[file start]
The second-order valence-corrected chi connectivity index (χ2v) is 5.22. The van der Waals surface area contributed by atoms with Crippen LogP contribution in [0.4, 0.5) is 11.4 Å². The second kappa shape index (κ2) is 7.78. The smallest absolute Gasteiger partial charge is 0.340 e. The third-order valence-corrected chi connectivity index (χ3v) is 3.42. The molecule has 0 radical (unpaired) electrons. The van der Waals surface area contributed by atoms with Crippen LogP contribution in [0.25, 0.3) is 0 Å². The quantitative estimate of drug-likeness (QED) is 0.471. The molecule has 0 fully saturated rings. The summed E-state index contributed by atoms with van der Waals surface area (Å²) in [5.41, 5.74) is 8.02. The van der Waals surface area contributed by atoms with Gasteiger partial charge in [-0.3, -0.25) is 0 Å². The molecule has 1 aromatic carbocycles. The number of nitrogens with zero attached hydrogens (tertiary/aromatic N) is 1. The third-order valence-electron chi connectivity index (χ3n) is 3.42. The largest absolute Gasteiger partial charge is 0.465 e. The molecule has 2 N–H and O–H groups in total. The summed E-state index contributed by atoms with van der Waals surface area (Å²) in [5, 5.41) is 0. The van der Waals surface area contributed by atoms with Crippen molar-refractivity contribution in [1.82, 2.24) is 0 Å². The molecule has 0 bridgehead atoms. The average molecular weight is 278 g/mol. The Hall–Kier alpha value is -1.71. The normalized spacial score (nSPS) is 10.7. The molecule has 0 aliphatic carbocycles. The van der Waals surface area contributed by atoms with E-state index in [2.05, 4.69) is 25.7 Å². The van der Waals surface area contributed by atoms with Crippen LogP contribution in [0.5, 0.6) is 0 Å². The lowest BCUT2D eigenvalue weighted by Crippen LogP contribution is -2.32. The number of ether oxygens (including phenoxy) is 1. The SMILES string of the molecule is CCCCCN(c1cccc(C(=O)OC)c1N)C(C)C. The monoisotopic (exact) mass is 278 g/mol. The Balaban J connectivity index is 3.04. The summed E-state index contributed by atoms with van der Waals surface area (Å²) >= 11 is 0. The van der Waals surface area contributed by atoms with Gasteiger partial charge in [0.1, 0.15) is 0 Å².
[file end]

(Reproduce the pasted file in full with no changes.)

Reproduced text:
The second-order valence-corrected chi connectivity index (χ2v) is 5.22. The van der Waals surface area contributed by atoms with Crippen LogP contribution in [0.4, 0.5) is 11.4 Å². The second kappa shape index (κ2) is 7.78. The smallest absolute Gasteiger partial charge is 0.340 e. The third-order valence-corrected chi connectivity index (χ3v) is 3.42. The molecule has 0 radical (unpaired) electrons. The van der Waals surface area contributed by atoms with Crippen LogP contribution in [0.25, 0.3) is 0 Å². The quantitative estimate of drug-likeness (QED) is 0.471. The molecule has 0 fully saturated rings. The summed E-state index contributed by atoms with van der Waals surface area (Å²) in [5.41, 5.74) is 8.02. The van der Waals surface area contributed by atoms with Gasteiger partial charge in [-0.3, -0.25) is 0 Å². The molecule has 1 aromatic carbocycles. The number of nitrogens with zero attached hydrogens (tertiary/aromatic N) is 1. The third-order valence-electron chi connectivity index (χ3n) is 3.42. The largest absolute Gasteiger partial charge is 0.465 e. The molecule has 2 N–H and O–H groups in total. The summed E-state index contributed by atoms with van der Waals surface area (Å²) in [5, 5.41) is 0. The van der Waals surface area contributed by atoms with Crippen molar-refractivity contribution in [1.82, 2.24) is 0 Å². The molecule has 0 bridgehead atoms. The average molecular weight is 278 g/mol. The Hall–Kier alpha value is -1.71. The normalized spacial score (nSPS) is 10.7. The molecule has 0 aliphatic carbocycles. The van der Waals surface area contributed by atoms with E-state index in [2.05, 4.69) is 25.7 Å². The van der Waals surface area contributed by atoms with Crippen LogP contribution in [0.5, 0.6) is 0 Å². The lowest BCUT2D eigenvalue weighted by Crippen LogP contribution is -2.32. The number of ether oxygens (including phenoxy) is 1. The SMILES string of the molecule is CCCCCN(c1cccc(C(=O)OC)c1N)C(C)C. The monoisotopic (exact) mass is 278 g/mol. The Balaban J connectivity index is 3.04. The summed E-state index contributed by atoms with van der Waals surface area (Å²) >= 11 is 0. The van der Waals surface area contributed by atoms with Gasteiger partial charge in [0.1, 0.15) is 0 Å².